# Why do we still not have an exact (constants-based) definition for a kilogram?

I read that there is an effort to define a kilogram in terms that can exactly be reproduced in a lab. Why has it taken so long to get this done? It would seem this should be fairly important.

Edit: Today I got around to finding the references.

You can see the international prototype of the kilogram IPK is the artifact whose mass defines at present the SI unit of mass here. You can also go here where you will see a link on the possible future revision to the SI. It sounds like this may happen in the next few years.

I am not surprised that it takes years of R&D and millions of dollars to do this. However, that's peanuts compared to what was spent on LHC. I am not saying LHC was not worth the cost - it just seems that we could have a modern definition of a kilogram by now if a few governments wanted to make it a priority.

Does anyone here know if this effort has been given the investment that it deserves?

• Commented Jul 16, 2012 at 13:17
• Commented Nov 18, 2014 at 14:39
• For anyone reading this after 2019: now we do, in fact, have "an exact (constants-based) definition for a kilogram." See e.g. the Wikipedia article 2019 redefinition of the SI base units. Commented Nov 27, 2023 at 19:56

The kilogram is defined by a prototype (the "International Prototype Kilogram", IPK) -- basically, a kilogram is by definition the mass of a metal cylinder sitting in a vault in Paris. People have made a bunch of other metal blocks with almost exactly the same mass (as near as they could get), called "sister copies". To measure a mass extremely accurately in kilograms, you need to get your hands on either the IPK or one of its sister copies, and use it to calibrate your super-accurate balance.

There is an alternative approach which is planned to be used eventually. To measure a kilogram you would need a watt balance, calibrated by using the quantum hall effect and the Josephson effect, and also an accurate measurement of local gravitational acceleration.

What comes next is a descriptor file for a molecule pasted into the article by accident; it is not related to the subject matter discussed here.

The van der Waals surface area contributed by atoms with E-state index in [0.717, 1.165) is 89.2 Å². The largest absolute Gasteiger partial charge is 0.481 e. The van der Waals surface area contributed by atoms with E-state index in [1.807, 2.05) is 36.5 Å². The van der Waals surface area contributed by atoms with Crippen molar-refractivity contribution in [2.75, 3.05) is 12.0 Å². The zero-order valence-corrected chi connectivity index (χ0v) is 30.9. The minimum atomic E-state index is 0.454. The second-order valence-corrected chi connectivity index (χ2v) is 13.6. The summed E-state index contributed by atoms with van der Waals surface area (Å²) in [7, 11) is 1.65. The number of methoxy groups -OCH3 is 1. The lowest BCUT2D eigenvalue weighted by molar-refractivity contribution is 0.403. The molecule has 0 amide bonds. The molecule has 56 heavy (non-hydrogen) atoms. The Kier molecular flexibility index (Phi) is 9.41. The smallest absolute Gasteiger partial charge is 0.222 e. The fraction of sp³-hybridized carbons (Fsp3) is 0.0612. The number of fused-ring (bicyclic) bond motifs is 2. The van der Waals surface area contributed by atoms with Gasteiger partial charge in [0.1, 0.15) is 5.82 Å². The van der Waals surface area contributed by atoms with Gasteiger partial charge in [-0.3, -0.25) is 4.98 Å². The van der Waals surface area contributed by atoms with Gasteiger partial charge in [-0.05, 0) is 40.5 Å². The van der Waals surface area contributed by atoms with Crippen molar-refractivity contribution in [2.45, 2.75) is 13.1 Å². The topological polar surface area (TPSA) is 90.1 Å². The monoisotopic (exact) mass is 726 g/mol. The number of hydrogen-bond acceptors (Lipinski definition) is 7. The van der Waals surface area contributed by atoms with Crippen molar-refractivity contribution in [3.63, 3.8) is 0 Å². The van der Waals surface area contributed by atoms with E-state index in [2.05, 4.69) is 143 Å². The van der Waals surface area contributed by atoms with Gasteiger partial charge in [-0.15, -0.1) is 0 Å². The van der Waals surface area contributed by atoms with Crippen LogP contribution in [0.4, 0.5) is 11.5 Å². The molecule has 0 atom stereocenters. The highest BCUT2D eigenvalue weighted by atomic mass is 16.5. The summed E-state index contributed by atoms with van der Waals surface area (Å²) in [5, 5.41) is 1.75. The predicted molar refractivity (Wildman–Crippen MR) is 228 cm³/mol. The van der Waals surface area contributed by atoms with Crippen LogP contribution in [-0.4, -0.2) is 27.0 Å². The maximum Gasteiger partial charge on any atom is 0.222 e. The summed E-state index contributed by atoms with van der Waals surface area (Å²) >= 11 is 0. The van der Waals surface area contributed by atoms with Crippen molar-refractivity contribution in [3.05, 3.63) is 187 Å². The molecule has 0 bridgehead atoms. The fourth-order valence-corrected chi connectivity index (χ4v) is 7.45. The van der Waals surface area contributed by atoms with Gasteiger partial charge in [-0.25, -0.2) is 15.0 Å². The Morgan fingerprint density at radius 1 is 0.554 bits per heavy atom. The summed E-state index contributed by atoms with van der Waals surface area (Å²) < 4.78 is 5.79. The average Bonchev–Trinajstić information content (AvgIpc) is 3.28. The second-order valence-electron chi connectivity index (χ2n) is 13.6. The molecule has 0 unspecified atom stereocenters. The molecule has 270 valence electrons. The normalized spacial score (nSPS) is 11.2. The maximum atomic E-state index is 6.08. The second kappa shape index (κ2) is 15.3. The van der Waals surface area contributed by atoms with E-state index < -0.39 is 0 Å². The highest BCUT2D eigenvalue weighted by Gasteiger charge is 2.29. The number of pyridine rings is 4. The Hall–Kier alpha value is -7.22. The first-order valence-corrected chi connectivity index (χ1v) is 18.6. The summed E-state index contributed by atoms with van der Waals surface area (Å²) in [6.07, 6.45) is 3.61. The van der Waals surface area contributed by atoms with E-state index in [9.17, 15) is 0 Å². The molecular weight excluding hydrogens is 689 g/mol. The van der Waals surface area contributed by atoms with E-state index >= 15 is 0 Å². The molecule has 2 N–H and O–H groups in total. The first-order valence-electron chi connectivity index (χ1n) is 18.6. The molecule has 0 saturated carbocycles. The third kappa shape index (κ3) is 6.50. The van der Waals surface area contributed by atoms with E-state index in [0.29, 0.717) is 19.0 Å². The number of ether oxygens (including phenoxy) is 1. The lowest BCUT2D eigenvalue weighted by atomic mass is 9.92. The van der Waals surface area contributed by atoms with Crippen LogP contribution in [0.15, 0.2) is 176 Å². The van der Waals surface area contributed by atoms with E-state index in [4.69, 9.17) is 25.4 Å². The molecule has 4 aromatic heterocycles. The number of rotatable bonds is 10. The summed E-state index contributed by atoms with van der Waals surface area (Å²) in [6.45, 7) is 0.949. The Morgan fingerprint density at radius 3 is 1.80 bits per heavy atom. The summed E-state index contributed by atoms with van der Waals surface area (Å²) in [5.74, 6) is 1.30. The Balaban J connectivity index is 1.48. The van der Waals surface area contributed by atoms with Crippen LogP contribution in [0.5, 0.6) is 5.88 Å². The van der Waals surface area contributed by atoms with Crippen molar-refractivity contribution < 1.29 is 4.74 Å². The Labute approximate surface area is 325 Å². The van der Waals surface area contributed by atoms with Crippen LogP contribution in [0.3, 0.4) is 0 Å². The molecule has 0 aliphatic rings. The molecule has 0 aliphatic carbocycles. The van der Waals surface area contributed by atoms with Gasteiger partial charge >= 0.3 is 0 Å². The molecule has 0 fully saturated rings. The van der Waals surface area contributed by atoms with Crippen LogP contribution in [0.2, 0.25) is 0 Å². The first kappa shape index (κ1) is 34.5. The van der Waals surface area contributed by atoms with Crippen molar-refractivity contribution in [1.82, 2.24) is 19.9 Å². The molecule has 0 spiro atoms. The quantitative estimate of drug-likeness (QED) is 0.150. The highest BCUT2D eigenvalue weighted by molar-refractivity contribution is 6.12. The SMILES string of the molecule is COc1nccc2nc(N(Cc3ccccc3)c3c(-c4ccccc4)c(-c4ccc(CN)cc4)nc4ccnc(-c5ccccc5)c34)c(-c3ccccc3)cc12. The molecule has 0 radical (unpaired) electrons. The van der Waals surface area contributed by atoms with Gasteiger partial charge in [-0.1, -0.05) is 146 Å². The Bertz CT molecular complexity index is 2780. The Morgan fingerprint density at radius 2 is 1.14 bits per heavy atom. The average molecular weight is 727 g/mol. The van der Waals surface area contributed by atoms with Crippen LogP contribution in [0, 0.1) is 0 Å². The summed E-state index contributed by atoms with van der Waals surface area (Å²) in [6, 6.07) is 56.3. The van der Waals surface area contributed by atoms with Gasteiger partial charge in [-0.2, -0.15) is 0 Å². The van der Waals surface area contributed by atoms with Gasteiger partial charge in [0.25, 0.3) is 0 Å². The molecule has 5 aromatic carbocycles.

The second approach seems more pleasing than the first, but is not [yet] used. Why? (1) The first approach actually allows significantly greater precision and reproducibility. Who would have thought that an old-fashioned balance could measure with so many significant figures, or that a metal cylinder could retain almost exactly the same mass over many years? (Well, it doesn't actually retain exactly the same mass, one of the reasons for an eventual switch.) But that's the case. It is so far impossible to make a watt balance with as many significant-figures of mass measurement precision as the prototype approach. (2) A watt balance is not just something any old lab can make, you need years of effort and millions of dollars. Even carrying a resistor down a hallway can change its resistance by enough to mess up the watt balance accuracy. When the watt balance standard is adopted, I doubt the number of places on earth where masses can be super-accurately measured will be any higher than it is today.

As far as I understand, the switched definition will allow super-precise electrical measurements to be much much easier. That benefit is supposed to outweigh the disadvantage that it becomes impossible to measure masses in kilograms as precisely as before.

I am not an expert, sorry for any mistakes.

## We don't yet, but we will soon.

When this question was asked, in 2012, the process of redefinition of the SI unit system had only just begun: it was officially kicked off by the CGPM resolution in 2011 and the current timeline (pdf) is on track for an official re-definition in 2018. The Wikipedia page on the proposed redefinitions has a good introduction, and the question What are the proposed realizations in the New SI for the kilogram, ampere, kelvin and mole? has much of the detail on what the redefinitions will actually mean in practice.

In particular, the kilogram will be defined as the unit of mass such that Planck's constant has an exact value of $h=6.626\,069\,\mathrm{X} \times 10^{-34}\:\mathrm{J\:m^2s^{-2}}$ (where the final digits, $\mathrm{X}$, will be fixed at the time of the redefinition in 2018). This leaves it open to experimentalists to implement their own mass standards (and in fact it frees other quantities from a strict dependence on the mass standard itself, so you could in principle make a standard for torque or pressure, say, that didn't directly depend on a mass standard), but the main proposed implementation is the watt balance, which looks sort of like this,